The E&N dayliner crosses Admirals Road in Esquimalt. (Black Press file photo)

The E&N dayliner crosses Admirals Road in Esquimalt. (Black Press file photo)

Restoring rail may be better than bus rapid transit according to Langford councillor

Coun. Lanny Seaton says rail is a simple way to travel

Reinstating rail service to the Island may be a better solution than buses, according to Langford Coun. Lanny Seaton.

The Island Corridor Foundation is hosting a series of town halls this month to talk to the public about plans to bring rail service back to the Island.

The foundation’s chief executive, Larry Stevenson, said feedback at the town halls has been positive so far with many people showing support for the project and Seaton agrees.

READ MORE: Island Corridor Foundation optimistic about restoring rail service

Seaton said people have been deterred from restoring rail in the past because of the $150 million price tag associated with it but he said the idea that it is expensive is a fallacy.

The money would not be spent all at once, Seaton said, as service would come back incrementally. Additionally, Seaton said that bus rapid transit and paying to build another road or lane would cost a lot as well.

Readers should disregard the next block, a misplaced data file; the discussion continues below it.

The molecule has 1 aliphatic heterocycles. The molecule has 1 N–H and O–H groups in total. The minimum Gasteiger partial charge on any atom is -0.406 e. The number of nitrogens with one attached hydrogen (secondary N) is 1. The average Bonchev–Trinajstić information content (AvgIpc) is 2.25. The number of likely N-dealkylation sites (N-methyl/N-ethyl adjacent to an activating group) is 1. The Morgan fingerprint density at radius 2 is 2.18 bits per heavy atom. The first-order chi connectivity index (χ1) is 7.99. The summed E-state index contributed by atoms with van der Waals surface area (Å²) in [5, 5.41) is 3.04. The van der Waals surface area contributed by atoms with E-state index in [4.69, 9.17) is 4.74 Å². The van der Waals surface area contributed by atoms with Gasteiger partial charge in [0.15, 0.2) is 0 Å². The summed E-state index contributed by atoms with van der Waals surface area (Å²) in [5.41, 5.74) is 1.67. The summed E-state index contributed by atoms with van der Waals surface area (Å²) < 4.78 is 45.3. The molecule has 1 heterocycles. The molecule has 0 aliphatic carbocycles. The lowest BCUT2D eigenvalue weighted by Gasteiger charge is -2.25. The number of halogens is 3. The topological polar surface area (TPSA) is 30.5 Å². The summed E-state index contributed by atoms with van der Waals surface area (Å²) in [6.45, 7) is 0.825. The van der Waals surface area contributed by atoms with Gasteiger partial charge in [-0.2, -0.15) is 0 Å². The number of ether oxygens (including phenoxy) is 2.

“Everybody wants to put a big price tag on it,” Seaton said. “You’re going to have to subsidize whatever you do — buses or trains.”

And while Seaton admits the train would not alleviate traffic congestion completely, he said it would be a step in the right direction.

“There’s not one solution to the whole traffic problem,” Seaton said.

Seaton attended a town hall with the Island Corridor Foundation in Esquimalt and said many people showed their support for the return of rail service.

READ MORE: Island Corridor Foundation to hold public meetings around Island

He said with more people moving to the area, rail would be a good way to get people to work downtown. Seaton added it’s either that or move government offices to the West Shore.

“The trouble is everybody’s found out that Langford is not such a bad place to live,” Seaton said.

Seaton recalled riding train systems in London, England and Vancouver and said his commutes were very simple. He said the problem is that people here just aren’t used to the concept of rail yet.

Rail is also a more eco-friendly option compared to buses, according to Seaton, and are less expensive to operate.

Seaton said limited land makes it difficult to just build extra roads to alleviate congestion and with rail crossings that are already built, he said it is not an unrealistic idea to restore rail service.

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